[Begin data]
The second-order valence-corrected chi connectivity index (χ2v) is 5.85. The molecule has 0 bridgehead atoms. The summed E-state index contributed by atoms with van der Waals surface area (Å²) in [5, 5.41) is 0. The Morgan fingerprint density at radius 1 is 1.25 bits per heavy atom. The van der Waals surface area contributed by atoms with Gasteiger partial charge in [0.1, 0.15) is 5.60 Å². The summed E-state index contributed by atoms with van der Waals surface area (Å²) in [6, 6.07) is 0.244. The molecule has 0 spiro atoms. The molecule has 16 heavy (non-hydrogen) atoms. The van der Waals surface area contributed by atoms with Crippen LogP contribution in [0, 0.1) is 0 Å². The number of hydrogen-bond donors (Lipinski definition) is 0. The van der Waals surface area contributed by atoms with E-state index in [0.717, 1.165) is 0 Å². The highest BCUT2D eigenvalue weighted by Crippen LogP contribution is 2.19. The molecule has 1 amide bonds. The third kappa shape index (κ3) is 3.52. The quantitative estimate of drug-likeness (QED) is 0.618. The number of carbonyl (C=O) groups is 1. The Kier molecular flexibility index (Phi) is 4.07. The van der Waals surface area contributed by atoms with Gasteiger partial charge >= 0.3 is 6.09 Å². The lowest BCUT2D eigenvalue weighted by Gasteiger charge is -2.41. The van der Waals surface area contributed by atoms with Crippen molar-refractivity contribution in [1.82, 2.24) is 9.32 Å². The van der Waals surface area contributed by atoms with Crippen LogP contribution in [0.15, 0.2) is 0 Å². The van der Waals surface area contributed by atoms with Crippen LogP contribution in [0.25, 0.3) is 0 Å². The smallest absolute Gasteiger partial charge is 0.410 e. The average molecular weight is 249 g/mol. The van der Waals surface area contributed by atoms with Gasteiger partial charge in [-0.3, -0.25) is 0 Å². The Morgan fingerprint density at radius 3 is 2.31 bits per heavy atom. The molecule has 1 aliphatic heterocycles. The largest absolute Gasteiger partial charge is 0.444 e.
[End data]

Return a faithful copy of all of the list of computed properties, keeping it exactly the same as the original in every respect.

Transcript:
The second-order valence-corrected chi connectivity index (χ2v) is 5.85. The molecule has 0 bridgehead atoms. The summed E-state index contributed by atoms with van der Waals surface area (Å²) in [5, 5.41) is 0. The Morgan fingerprint density at radius 1 is 1.25 bits per heavy atom. The van der Waals surface area contributed by atoms with Gasteiger partial charge in [0.1, 0.15) is 5.60 Å². The summed E-state index contributed by atoms with van der Waals surface area (Å²) in [6, 6.07) is 0.244. The molecule has 0 spiro atoms. The molecule has 16 heavy (non-hydrogen) atoms. The van der Waals surface area contributed by atoms with Crippen LogP contribution in [0, 0.1) is 0 Å². The number of hydrogen-bond donors (Lipinski definition) is 0. The van der Waals surface area contributed by atoms with E-state index in [0.717, 1.165) is 0 Å². The highest BCUT2D eigenvalue weighted by Crippen LogP contribution is 2.19. The molecule has 1 amide bonds. The third kappa shape index (κ3) is 3.52. The quantitative estimate of drug-likeness (QED) is 0.618. The number of carbonyl (C=O) groups is 1. The Kier molecular flexibility index (Phi) is 4.07. The van der Waals surface area contributed by atoms with Gasteiger partial charge >= 0.3 is 6.09 Å². The lowest BCUT2D eigenvalue weighted by Gasteiger charge is -2.41. The van der Waals surface area contributed by atoms with Crippen molar-refractivity contribution in [1.82, 2.24) is 9.32 Å². The van der Waals surface area contributed by atoms with Crippen LogP contribution in [0.15, 0.2) is 0 Å². The van der Waals surface area contributed by atoms with Crippen LogP contribution in [0.25, 0.3) is 0 Å². The smallest absolute Gasteiger partial charge is 0.410 e. The average molecular weight is 249 g/mol. The van der Waals surface area contributed by atoms with Gasteiger partial charge in [-0.3, -0.25) is 0 Å². The Morgan fingerprint density at radius 3 is 2.31 bits per heavy atom. The molecule has 1 aliphatic heterocycles. The largest absolute Gasteiger partial charge is 0.444 e.